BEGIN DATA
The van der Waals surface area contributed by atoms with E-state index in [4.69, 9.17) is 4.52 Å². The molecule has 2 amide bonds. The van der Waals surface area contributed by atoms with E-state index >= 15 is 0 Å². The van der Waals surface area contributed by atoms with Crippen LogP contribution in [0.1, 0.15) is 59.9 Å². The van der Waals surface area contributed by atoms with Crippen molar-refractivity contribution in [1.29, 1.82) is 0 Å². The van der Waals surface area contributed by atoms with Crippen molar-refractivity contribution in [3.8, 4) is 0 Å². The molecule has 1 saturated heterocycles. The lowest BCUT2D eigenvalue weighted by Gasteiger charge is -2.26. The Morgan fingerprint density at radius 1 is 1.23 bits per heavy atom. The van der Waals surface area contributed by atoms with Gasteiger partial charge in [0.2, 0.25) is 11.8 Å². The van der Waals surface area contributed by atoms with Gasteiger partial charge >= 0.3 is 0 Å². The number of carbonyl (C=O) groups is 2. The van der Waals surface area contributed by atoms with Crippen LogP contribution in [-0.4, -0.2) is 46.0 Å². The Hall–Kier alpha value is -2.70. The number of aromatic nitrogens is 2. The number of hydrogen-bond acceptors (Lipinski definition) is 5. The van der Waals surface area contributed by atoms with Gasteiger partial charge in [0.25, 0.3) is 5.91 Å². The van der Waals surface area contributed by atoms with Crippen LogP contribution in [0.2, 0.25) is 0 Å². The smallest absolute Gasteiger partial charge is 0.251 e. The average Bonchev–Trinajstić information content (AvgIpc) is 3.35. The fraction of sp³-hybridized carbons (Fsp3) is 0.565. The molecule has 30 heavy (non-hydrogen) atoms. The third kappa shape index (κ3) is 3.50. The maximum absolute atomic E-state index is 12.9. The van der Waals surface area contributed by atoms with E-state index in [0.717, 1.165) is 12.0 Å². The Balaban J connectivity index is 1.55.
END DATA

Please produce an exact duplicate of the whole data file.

The van der Waals surface area contributed by atoms with E-state index in [4.69, 9.17) is 4.52 Å². The molecule has 2 amide bonds. The van der Waals surface area contributed by atoms with E-state index >= 15 is 0 Å². The van der Waals surface area contributed by atoms with Crippen LogP contribution in [0.1, 0.15) is 59.9 Å². The van der Waals surface area contributed by atoms with Crippen molar-refractivity contribution in [1.29, 1.82) is 0 Å². The van der Waals surface area contributed by atoms with Crippen molar-refractivity contribution in [3.8, 4) is 0 Å². The molecule has 1 saturated heterocycles. The lowest BCUT2D eigenvalue weighted by Gasteiger charge is -2.26. The Morgan fingerprint density at radius 1 is 1.23 bits per heavy atom. The van der Waals surface area contributed by atoms with Gasteiger partial charge in [0.2, 0.25) is 11.8 Å². The van der Waals surface area contributed by atoms with Gasteiger partial charge >= 0.3 is 0 Å². The number of carbonyl (C=O) groups is 2. The van der Waals surface area contributed by atoms with Crippen LogP contribution in [-0.4, -0.2) is 46.0 Å². The Hall–Kier alpha value is -2.70. The number of aromatic nitrogens is 2. The number of hydrogen-bond acceptors (Lipinski definition) is 5. The van der Waals surface area contributed by atoms with Gasteiger partial charge in [0.25, 0.3) is 5.91 Å². The van der Waals surface area contributed by atoms with Crippen LogP contribution in [0.2, 0.25) is 0 Å². The smallest absolute Gasteiger partial charge is 0.251 e. The average Bonchev–Trinajstić information content (AvgIpc) is 3.35. The fraction of sp³-hybridized carbons (Fsp3) is 0.565. The molecule has 30 heavy (non-hydrogen) atoms. The third kappa shape index (κ3) is 3.50. The maximum absolute atomic E-state index is 12.9. The van der Waals surface area contributed by atoms with E-state index in [0.717, 1.165) is 12.0 Å². The Balaban J connectivity index is 1.55.